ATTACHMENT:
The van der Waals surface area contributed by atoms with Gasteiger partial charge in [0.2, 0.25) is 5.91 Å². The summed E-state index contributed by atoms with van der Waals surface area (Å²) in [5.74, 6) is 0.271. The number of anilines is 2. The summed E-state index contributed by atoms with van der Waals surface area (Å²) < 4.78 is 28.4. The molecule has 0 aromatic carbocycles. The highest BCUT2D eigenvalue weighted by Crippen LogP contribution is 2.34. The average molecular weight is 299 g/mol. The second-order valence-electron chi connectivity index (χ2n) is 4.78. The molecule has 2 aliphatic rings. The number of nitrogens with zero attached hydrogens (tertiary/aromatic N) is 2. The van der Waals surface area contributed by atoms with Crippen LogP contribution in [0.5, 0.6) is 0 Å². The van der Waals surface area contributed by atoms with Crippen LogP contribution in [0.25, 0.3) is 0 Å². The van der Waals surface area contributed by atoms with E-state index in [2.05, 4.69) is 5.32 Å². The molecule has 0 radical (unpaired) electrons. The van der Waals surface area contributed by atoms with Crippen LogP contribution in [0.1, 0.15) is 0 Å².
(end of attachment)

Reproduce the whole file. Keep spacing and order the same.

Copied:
The van der Waals surface area contributed by atoms with Gasteiger partial charge in [0.2, 0.25) is 5.91 Å². The summed E-state index contributed by atoms with van der Waals surface area (Å²) in [5.74, 6) is 0.271. The number of anilines is 2. The summed E-state index contributed by atoms with van der Waals surface area (Å²) < 4.78 is 28.4. The molecule has 0 aromatic carbocycles. The highest BCUT2D eigenvalue weighted by Crippen LogP contribution is 2.34. The average molecular weight is 299 g/mol. The second-order valence-electron chi connectivity index (χ2n) is 4.78. The molecule has 2 aliphatic rings. The number of nitrogens with zero attached hydrogens (tertiary/aromatic N) is 2. The van der Waals surface area contributed by atoms with Crippen LogP contribution in [0.5, 0.6) is 0 Å². The van der Waals surface area contributed by atoms with Crippen LogP contribution in [0.25, 0.3) is 0 Å². The van der Waals surface area contributed by atoms with E-state index in [2.05, 4.69) is 5.32 Å². The molecule has 0 radical (unpaired) electrons. The van der Waals surface area contributed by atoms with Crippen LogP contribution in [0.1, 0.15) is 0 Å².